Ask a Tech Teacher contributor, Linda Cartwright, has a great list of basic writing apps to get your students started with the new year. A few–like Hemingway and Kaizena–I’ve used successfully in my classes. A few others are new to me. Let me know what you think:
In the digital age, teachers are concerned with the literacy of their students. With video calls and voice recognition technology, young people might lose the ability to express themselves in writing simply because they don’t see the necessity of acquiring the skill.
However, the school must prepare students for college and professional life and that means they have to master writing in a variety of formats. Leaving out the question of actual handwriting, let me focus on digital tools that will help your students to enhance their skill of written communication.
Kaizena is meant to be paired with Google Docs and its purpose is to provide feedback… with a twist. Admit it, no matter how hard you try to be encouraging and constructive, the format of short notes robs your comments of their warmth and student feels disappointed and frustrated – they only get the message that their work is not good enough! They lose their confidence and look for additional essay help online, instead of working on their skills.
With Kaizena, teachers can record voice notes, which are much more encouraging, since they preserve your tone of voice. Instead of simply getting marks on margins telling them what is wrong with their writing, students will get meaningful feedback.
No Red Ink
No Red Ink is another tool to promote constructive and actionable feedback instead of frustrating notes in here’s-what-you-did-wrong style and red ink. Instead, students get adaptive practice, track their progress, independently identify their stronger and weaker sides, and decide which skills they need to improve. No Red Ink empowers students, gives them back ownership of their learning, and helps to build confident writers who enjoy expressing themselves with words.
It starts with interest-based curriculum and personalized content, so students write about things they really care about. This presents a nice change from stale topics usually found in state-approved books. The idea itself isn’t something new, but the way it’s realized makes one optimistic. The editor within the app is responsive and intuitive, students can drag and drop sentences, individual paragraphs and larger pieces of text, rearrange and organize outlines and edit texts until they are satisfied with the result.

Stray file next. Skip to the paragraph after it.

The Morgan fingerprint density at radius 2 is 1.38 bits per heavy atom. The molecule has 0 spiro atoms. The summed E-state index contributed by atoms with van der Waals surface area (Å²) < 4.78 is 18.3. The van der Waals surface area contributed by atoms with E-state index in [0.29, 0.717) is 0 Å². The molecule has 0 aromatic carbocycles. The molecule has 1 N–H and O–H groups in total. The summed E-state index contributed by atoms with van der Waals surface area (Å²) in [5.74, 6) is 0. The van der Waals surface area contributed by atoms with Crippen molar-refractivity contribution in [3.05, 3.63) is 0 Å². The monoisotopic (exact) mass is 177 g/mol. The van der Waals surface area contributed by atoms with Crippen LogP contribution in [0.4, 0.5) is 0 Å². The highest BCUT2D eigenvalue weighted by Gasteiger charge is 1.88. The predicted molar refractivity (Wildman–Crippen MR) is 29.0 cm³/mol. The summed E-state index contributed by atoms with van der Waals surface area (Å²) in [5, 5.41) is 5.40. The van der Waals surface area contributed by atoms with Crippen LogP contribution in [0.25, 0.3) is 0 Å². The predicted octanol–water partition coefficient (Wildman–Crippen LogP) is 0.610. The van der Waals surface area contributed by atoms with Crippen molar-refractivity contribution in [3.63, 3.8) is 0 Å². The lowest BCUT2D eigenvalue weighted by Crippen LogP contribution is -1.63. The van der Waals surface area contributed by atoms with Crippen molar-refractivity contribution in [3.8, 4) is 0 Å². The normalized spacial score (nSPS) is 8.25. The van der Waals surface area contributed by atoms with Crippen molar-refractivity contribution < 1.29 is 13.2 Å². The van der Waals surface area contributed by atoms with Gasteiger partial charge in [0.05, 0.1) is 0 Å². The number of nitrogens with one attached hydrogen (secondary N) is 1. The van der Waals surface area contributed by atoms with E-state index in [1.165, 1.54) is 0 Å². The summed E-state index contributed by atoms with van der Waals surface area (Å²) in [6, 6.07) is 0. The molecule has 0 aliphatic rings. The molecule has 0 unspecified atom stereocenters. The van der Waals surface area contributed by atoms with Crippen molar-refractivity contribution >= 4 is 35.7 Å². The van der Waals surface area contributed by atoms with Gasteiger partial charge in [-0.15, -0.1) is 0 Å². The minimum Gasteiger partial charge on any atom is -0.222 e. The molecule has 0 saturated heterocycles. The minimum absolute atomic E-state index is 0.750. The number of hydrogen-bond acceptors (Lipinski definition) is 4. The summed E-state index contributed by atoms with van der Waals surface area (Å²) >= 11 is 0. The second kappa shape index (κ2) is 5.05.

This online editor can help with all sorts of mistakes, but its primary purpose is to improve the readability of the text. Students can work on their style and see the errors that occur more often than others – Hemingway editor color-codes complex sentences, fancy phrases that have a simpler alternative, unnecessary passive voice, and excessive adverbs. If your text is green all over – you are probably indecisive and using more active verbs will help you. If it’s red – consider adding more full stops. Fun and easy.
This tool exists as desktop apps for Mac and PC, although the free browser version works just fine and is available to everyone.
Spelling is a staple of good writing and what better way to check if your idea of spelling is correct than to consult a dictionary… but wait, how can you find a word in a dictionary if you don’t know how to spell it in the first place? Some start typing the word they want to look up in Google’s search bar – and prediction algorithms do the trick most of the time.
However, some cases are too hard for Google to crack. Enter the American Wordspeller – an app that can help you find a word by the way it sounds. You just start typing in the first letters and get a list of suggestions. For example, if a student heard the word “eulogy” and wants to know what it is, he can start with “yoo” and will get “eulogy” among the suggestions. Great for building confidence, vocabulary, and spelling competency, especially in students with dyslexia.
The best way to learn writing is to read some good examples. Unfortunately, not all texts that your students consume are paragons of simplicity and style. Some of them are riddled with clichés, which unsuspecting teenagers often confuse with attributes of “proper way to write” and “serious grown-up style”. They use those as a way to distance from slang and colloquialisms, which is a laudable goal.
To help their own original voice emerge, they must learn to see those worn-out phrases. Cliché Finder is just the app for that. After a student pastes the text into the browser window, the app cross-checks it with the extensive list of clichés from Associated Press Guide to News Writing.
More tech tools for writing
Jacqui Murray has been teaching K-18 technology for 30 years. She is the editor/author of over a hundred tech ed resources including a K-12 technology curriculum, K-8 keyboard curriculum, K-8 Digital Citizenship curriculum. She is an adjunct professor in tech ed, Master Teacher, webmaster for four blogs, an Amazon Vine Voice, CSTA presentation reviewer, freelance journalist on tech ed topics, contributor to NEA Today, and author of the tech thrillers, To Hunt a Sub and Twenty-four Days. You can find her resources at Structured Learning.